Bankwatch Romania and Greenpeace Romania organised this month at Petroșani University a meeting to facilitate a conversation between European Commission representatives and local authorities, civil society organisations, trade unions and local businesses, as well as representatives of the Ministries for European Funds and Energy. The event was organised to shape a better understanding of the opportunities created by the Platform for Coal Regions in Transition and to initiate a direct dialogue between Brussels and the communities in Jiu Valley.
Klaus-Dieter Borchardt, Deputy Director in DG Energy, presented the European Commission initiative, a Platform which aims to support the regions struggling to identify economic alternatives as the main industry – coal mining – is able to support fewer jobs than ever. The particular challenges of Jiu Valley were also discussed, among them being emigration of the active population or attracting European funds.
National authorities agreed that the participation of all actors is important, the Ministry for European Funds confirming that in the upcoming period a strategy will be developed in connection to the next European Budget. The European Commission representatives highlighted the need for collaboration among institutions to implement projects from which the entire Valley will benefit, but also including all the relevant actors in this process, especially trade unions and local NGOs.
During the morning, two projects which can be implemented and expanded through Platform support were visited: the urban regeneration project in Petrila, which plans to use the closed mine buildings as the new administrative, cultural and business centers of the town, and the initiative to build hundreds of mountain bike tracks around Straja and the other mountain resorts near the Valley.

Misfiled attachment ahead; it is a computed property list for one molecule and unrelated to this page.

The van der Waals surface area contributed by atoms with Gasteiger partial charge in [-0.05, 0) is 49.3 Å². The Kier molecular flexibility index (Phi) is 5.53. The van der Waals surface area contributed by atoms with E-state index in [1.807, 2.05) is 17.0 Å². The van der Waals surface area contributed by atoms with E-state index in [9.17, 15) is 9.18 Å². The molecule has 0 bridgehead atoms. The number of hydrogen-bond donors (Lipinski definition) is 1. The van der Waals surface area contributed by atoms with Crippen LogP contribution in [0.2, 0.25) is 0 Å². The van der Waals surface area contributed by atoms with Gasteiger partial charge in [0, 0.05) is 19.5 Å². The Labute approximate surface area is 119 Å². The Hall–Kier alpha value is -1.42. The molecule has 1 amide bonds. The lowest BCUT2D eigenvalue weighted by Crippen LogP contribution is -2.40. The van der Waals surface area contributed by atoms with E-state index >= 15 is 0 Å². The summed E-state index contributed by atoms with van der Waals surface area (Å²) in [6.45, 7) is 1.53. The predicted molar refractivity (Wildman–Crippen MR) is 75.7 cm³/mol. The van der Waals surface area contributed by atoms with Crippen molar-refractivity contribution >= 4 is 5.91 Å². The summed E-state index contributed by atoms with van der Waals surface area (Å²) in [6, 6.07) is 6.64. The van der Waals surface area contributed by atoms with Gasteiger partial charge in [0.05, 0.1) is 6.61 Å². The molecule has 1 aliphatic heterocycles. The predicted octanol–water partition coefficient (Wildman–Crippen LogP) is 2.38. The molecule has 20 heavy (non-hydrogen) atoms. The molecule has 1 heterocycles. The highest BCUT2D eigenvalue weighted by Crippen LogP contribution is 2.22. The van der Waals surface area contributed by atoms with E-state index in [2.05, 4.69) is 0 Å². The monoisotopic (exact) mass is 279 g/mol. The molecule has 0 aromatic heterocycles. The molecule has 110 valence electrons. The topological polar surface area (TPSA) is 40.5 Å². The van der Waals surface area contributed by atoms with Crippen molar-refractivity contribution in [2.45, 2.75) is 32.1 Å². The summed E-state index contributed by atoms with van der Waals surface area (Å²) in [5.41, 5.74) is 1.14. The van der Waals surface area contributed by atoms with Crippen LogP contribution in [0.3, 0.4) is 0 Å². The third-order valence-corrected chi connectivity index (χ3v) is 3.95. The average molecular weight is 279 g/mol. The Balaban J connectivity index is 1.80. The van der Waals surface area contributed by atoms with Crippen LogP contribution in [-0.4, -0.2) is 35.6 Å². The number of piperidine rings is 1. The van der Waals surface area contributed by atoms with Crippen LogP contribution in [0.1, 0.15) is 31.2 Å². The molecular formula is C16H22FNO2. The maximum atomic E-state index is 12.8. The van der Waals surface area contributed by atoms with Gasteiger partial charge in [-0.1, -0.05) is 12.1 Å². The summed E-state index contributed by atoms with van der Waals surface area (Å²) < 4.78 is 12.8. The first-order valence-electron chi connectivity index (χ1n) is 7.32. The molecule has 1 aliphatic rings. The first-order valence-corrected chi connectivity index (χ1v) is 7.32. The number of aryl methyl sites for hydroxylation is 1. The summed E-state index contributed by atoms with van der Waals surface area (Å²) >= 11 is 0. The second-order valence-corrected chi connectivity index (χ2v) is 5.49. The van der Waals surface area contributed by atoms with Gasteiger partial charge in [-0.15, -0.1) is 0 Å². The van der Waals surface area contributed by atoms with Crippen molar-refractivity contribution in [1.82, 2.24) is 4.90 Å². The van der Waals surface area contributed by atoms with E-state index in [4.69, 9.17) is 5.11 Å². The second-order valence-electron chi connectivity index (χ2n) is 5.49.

“We believe that the Jiu Valley stakeholders are able to begin a joint process for regional transformation. The involvement shown during this event must continue, to see the projects being implemented as quickly as possible,” said Vlad Cătună, campaigner at Greenpeace Romania.
The Platform is an opportunity for job creation, but these will not be well paid or lasting unless other problems, such as reskilling or infrastructure, are solved.
The Bankwatch briefing Reskilled and forgotten: Measures for mitigating the impact of layoffs from the mines in the Jiu Valley was also launched at the event.
The publication aims to provide a factual basis for fighting the cliché according to which hundreds of millions of euros were spent in Jiu Valley to no avail. It shows that despite the fact that the transition attempted after the lay-offs in the late 1990s and early 2000s was mostly a failure, some important lessons can be learned from that experience. The most important one: involving the communities is essential for a successful transition – a fact highlighted by the participants at the meeting in Petroșani as well.
Photo by Andrei Dudea for Planeta Petrila, taken from the Facebook page of Planeta Petrila.